Frankie's Diary: The home stretch
This report filed July 24, 1999
By Frankie Andreu
Today is my last article. There are a few reasons for this. One is that the hotel in Paris that we stay at was built in 1970 or something and getting online is impossible. Two is that after the race it's usually pretty quick that we have to change and get ready to go out. Three is that I have not seen my wife for about seven weeks and I don't think it would go over too well if I opened my computer to write an article. Four is that the writing bug in me has dwindled considerably. I hope I've made it interesting for you and you've learned more about the insides of the Tour. The results don't always tell the whole story.
Today was a relatively simple straightforward 57km T.T. It was one big loop with not so many turns, but it was very, very windy. It seemed like it was a crosswind the whole day. At least I never felt a tail wind; then again I'm a bit under the weather. I came down with a cold two days ago and I'm suffering. I became too worn down after the last two mountain days and my body caved in. I can't complain because we are at the end of the Tour. It's better to be sick now than earlier in the weeks. Today I could feel the pain in my lungs while trying to ride; it's not a good feeling.
Lance was on fire again. He had an all yellow skin suit for the T.T. but it turned out to not fit him right. He also had a yellow T.T. helmet but since he wasn't wearing the all yellow skin suit he threw that to the side also. I don't think it mattered what he wore, he still would have won.
Tyler also had an incredible ride. His determination in the T.T's is hard to match. He finished a fantastic third place. It's been very noticeable the increase in American flags that are out on the road waving us on. Today there were lots of Americans lining the course.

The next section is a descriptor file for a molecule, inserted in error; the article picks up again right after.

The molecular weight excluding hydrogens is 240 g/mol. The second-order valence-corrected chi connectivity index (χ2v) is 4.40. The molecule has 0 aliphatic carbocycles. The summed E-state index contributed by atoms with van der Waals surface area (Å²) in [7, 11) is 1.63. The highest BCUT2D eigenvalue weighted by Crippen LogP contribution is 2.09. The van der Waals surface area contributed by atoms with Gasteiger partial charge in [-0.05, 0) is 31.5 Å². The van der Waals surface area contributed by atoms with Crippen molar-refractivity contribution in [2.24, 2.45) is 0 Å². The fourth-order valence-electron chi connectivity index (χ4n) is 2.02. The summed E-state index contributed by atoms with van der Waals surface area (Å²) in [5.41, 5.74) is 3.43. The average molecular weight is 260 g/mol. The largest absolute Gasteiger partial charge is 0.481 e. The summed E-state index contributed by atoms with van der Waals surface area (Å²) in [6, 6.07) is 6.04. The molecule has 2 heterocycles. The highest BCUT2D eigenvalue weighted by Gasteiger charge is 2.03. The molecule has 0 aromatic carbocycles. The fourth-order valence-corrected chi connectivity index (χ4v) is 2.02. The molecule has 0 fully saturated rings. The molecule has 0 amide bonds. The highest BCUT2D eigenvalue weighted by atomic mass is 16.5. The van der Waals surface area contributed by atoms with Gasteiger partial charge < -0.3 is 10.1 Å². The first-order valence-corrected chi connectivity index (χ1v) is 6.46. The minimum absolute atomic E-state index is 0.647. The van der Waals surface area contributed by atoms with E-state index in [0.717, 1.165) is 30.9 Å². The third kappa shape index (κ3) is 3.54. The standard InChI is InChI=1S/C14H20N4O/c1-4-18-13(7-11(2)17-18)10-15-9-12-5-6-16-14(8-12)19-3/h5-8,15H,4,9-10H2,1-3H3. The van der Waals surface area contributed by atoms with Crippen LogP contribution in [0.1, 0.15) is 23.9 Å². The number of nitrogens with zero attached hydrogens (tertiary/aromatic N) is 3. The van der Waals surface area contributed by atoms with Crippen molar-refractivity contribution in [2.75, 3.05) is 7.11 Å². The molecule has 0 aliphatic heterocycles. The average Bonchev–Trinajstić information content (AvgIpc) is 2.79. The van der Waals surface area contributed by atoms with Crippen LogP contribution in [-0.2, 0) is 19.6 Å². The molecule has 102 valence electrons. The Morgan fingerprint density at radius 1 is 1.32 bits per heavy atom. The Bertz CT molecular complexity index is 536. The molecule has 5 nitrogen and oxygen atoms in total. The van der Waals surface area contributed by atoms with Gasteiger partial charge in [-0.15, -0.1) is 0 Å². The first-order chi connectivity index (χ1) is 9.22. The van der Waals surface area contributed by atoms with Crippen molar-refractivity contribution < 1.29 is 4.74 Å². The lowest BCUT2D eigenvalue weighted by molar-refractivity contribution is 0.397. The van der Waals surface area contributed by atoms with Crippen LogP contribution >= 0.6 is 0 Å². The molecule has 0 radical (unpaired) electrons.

The French definitely know how to make it a comfortable day out at the bike race. I saw many portable picnic tables, couches, lounge chairs, and even mattresses. It's though they bring their mini home to the race. Umbrellas, coolers, tables, chairs, portable TV's, every thing to make the hours pass as comfortable as possible.
After today whatever the G.C. results are they will stay the same. It's a tradition on the last day that we don't really race until the final circuits. Granted, we don't always go slow either. One year the Italians had to catch a flight out after the race so they went to the front and rode tempo all day. It was horrible, the whole day we were single file and didn't get to relax at all. I hope this year will be like the old ways.
Tomorrow morning we take the TGV (high-speed train) to the start city for the last day. Normally the first three teams on G.C. get first class cars and everyone else is in the back. Since tomorrow is the last day we will be celebrating a bit. Look for us wearing something special on the Champs. I thought of the idea, Lance approved it, and Pearl Izumi put it into action. Pearl had one day to get it done so I give them the thumbs up.
After the Champs we are having a big party with the team and all the sponsors. The last couple nights we have been trying to build up our tolerance for alcohol. The first night I had one beer and was as loose tongued as you get. The second night we were working on the wine, George made it to five glasses when he decided he had hit his threshold. At the party I'm sure we'll have a mixture of beer and wine which will probably be a disaster for all of us. At this point I don't think anyone cares.
Now that the Tour is over Lance will be busy doing some criteriums in Holland and Germany. He will also be busy doing a lot of television and press stuff in America next week. For the rest of us it's back to bike racing like it used to be. In two weeks I have San Sebastian, then Tour of Denmark, Hamburg, and maybe Tour of Holland. The season may be only half over but since we did so well at the Tour it doesn't really matter what happens the rest of the year -- in my opinion.